Figure 8 shows the test configuration for validating the effectiveness of the proposed strategy with β fixed as 0° and α varying between 67.5°, 45°, 22.5°, and 0°. Figures 9(a) and 9(b) compare the test results, that is, the I-V curves between the Fresnel and multiarray lens systems. The test results obtained without the lens systems are also plotted in both figures. The solar-energy collection system utilizing the PMMA lens system exhibited a much higher performance than that without a lens system. In addition, as theα angle decreased, the performance of both lens systems tended to decrease until α = 22.5°, but the performances increased again at α = 0°. The calculated maximum power of the Fresnel lens system under the worst condition of α = 22.5° was 1.77 mW. This is almost twice the power generation performance of the multiarray lens system. The test results indicate that the proposed system employing the Fresnel lens is much more effective for power generation than the multiarray lens system with a varying α angle.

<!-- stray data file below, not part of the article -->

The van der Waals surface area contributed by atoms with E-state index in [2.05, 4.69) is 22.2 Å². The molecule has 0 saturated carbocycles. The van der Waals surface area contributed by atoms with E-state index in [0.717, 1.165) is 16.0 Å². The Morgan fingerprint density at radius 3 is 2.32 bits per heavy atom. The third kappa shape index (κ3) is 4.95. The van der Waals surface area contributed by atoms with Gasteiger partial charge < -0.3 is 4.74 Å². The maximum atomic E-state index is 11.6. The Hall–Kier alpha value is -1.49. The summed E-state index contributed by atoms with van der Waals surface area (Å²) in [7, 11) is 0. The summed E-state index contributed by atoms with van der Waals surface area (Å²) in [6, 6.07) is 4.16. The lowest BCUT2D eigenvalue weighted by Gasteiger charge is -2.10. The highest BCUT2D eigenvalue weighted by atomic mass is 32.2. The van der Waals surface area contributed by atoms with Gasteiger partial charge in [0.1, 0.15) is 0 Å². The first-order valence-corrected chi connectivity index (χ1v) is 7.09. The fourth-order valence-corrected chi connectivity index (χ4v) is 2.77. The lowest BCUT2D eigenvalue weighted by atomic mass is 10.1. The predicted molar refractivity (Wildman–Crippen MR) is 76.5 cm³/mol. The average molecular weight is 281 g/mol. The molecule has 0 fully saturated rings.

Figure 8: Configuration of the power-measurement test with and varying α.
Figure 9: Results of the power-measurement test with and varying α ((a) Fresnel lens, (b) multiarray lens).

Table 3 summarizes the calculated maximum power from the power-measurement test results of and for each test condition. The proposed solar-energy collection system using the Fresnel lens had a much higher power generation performance in almost all the test cases, except when the sun incidence angle β exceeded 15°. Particularly, the highest power generation performance was observed at β = 0° and α = 90°. The power generation performance of the Fresnel lens system was 7,828 times better than without a solar-energy collection system and 9.4 times greater than that of the multiarray lens system. However, when the incidence angle β exceeded 15°, the performance obtained with the Fresnel lens system was lower than that without the lens systems, and the multiarray lens system exhibited results similar to those obtained without the lens systems. These phenomena will be considered for the on-orbit prediction of the power generation efficiency of the solar-energy collection system with various attitude control strategies.